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About the council

Clare County Council is responsible for the administrative area of County Clare. The council is responsible for the provision of important services. 

Mission statement

"To enhance the quality of life in County Clare through leadership and partnership".

Introduction

Clare County Council is responsible for the administrative area of County Clare. The council is responsible for the provision of a number of important services. These are delivered through eight programme groups:

  • Housing and Building
  • Road Transportation and Safety
  • Water Supply and Sewerage (Water Services)
  • Development Incentives and Control
  • Environmental Protection
  • Recreation and Amenity
  • Agriculture, Education, Health and Welfare
  • Miscellaneous

In the provision of these services Clare County Council play a key role in community development, with the services interacting with each other and with services provided by other agencies to aid development in the following sectors:

  • Economic – through provision of roads, water and sewerage, industrial sites, urban renewal, waste management
  • Social – housing, community activities
  • Environmental – pollution prevention, waste management, water services
  • Infrastructure provision and operation / maintenance – roads, water services, housing
  • Tourism development, amenities, heritage, arts and culture – open spaces, amenities, libraries, heritage, museum, arts activities
  • Consumer protection – fire service, road safety, civil defence, building regulation, development control, other regulatory codes.

Under the Local Government Act 2001 each local authority has an elected council with members known as councillors who are elected every five years. In Clare County Council there are 28 councillors or elected members who are elected from 4 local electoral areas:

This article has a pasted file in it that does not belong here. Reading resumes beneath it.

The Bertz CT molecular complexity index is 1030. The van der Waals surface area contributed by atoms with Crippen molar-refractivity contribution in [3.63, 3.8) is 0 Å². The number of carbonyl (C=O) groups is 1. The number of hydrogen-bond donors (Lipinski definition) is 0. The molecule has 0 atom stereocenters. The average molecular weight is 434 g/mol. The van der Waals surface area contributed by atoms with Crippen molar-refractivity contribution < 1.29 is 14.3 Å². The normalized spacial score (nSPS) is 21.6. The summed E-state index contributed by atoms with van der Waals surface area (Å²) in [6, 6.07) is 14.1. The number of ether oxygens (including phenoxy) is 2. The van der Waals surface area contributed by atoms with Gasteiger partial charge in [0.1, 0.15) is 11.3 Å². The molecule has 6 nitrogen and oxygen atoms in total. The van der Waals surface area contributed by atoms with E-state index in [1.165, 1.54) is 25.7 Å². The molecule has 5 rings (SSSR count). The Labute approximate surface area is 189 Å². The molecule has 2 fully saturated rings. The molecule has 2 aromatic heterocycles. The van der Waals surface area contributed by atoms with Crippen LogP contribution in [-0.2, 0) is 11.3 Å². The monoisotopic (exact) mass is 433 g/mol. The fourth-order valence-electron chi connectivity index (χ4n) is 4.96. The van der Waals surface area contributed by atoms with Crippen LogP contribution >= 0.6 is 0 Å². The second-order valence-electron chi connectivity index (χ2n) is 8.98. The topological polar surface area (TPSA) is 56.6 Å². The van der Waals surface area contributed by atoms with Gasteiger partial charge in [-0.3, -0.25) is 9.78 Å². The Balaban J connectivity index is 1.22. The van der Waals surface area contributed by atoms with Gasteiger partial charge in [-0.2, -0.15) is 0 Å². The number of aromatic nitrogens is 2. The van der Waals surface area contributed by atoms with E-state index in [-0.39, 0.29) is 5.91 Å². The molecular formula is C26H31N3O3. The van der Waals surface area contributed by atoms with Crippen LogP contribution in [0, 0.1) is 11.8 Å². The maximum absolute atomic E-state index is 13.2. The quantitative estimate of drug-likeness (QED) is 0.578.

• Ennis: 8 members
  • Killaloe: 6 members
  • Shannon: 6 members
  • West: 8 members

The elected council is the policy-making arm of Clare County Council, who act by what are termed 'Reserved Functions'. Reserved functions are defined by law and specified across a whole range of enactments. These comprise mainly decisions on important matters of policy and finance and include:

  • Adoption of the annual budget and setting level of rates
  • Making or varying the county development plan
  • Adoption a scheme of letting priorities for local authority dwellings
  • Making, amending and revoking bye-laws
  • Approval for borrowing money
  • Declaration of roads to be public roads

The council makes its decisions by resolution (at its meetings). The executive of the council (the officials) in turn, implement the adopted policy.

The County Manager performs, what are called 'Executive Functions', in accordance with the policy framework established by the elected members. The manager carries out these functions by means of what are known as 'Chief Executive Orders' - written signed and dated orders setting out decisions made. These functions include:

  • The letting of houses
  • The granting or refusal of planning permissions
  • The appointment of staff

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Content Last Updated/Reviewed: 10/03/16